Lupus Research Institute Offers Help and Best Wishes to Nick Cannon in Struggle with Lupus Nephritis

Nick Cannon

The Lupus Research Institute (LRI) extends best wishes for recovery from kidney failure to Nick Cannon, multi-talented performer and husband to singer Mariah Carey. We are thankful that his lupus has been diagnosed properly, and on behalf of all patients with lupus appreciate his openness in discussing his battle with lupus nephritis today on Good Morning America.

Difficult to diagnose and to treat, lupus is a chronic, often disabling autoimmune disease in which the immune system turns on itself and attacks virtually any organ or tissue in the body. More than 1.5 million Americans and millions worldwide, have lupus. African Americans are three times at risk for lupus than Caucasians.

Lupus Nephritis

An estimated one third of people with lupus are affected by lupus nephritis – a serious manifestation of lupus in which the immune system attacks the kidneys. While nine out of 10 people with lupus are women, men with the disease tend to have more severe consequences and are more prone to lupus nephritis.

The kidneys keep the balance of fluids in the body at the right levels, taking out waste and extra water from the blood and sending these out of the body through urine. The kidneys also help to control hormone levels and the amount of pressure in the blood vessels. If lupus attacks the kidneys, these functions are impeded and harmful toxins can start to build up in the blood, causing serious damage.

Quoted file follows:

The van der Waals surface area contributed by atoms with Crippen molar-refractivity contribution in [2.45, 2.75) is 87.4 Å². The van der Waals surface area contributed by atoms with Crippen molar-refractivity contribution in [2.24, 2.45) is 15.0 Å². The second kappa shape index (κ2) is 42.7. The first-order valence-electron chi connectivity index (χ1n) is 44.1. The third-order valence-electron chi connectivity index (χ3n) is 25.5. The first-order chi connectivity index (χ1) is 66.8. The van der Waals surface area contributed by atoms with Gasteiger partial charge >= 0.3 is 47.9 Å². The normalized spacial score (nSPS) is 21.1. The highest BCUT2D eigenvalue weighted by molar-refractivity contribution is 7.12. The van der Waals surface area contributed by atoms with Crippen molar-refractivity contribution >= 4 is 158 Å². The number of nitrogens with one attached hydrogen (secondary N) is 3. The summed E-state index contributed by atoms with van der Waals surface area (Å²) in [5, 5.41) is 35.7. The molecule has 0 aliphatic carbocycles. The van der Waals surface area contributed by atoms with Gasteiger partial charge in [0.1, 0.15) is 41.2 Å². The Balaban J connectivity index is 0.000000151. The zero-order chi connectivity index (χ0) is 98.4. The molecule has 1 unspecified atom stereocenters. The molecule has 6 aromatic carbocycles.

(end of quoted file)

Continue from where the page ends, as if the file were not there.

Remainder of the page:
That’s what doctors believe happened to Nick. Fortunately, he is getting proper treatment and making recommended lifestyle changes to help control the effects of lupus on his kidneys.

“We at the Lupus Research Institute are working hard to improve the lives of all people like Nick facing the many manifestations of lupus,” said Executive Director Margaret Dowd. “The best answers will come from the research, and the LRI has funded many of the decade’s most pivotal discoveries, particularly in effects of lupus on the heart and kidneys. While we continue to fund studies for improved diagnosis and treatments, we now have the knowledge base and technology to fund studies searching for the fundamental causes that can lead to the cure.”

The latest discoveries from the LRI include biomarkers to diagnose and monitor lupus nephritis while avoiding the need for invasive surgical biopsy. Currently, the LRI is funding a study by Dr. Janusz Kabarowski, University of Alabama, Birmingham. “We’re investigating whether anti-inflammatory properties of high-density lipoproteins (good cholesterol HDL) can be harnessed to protect the heart and blood vessels, and stem the immune system’s attack on other organs. If so, therapies increasing HDL levels or improving its protective function could treat lupus nephritis.”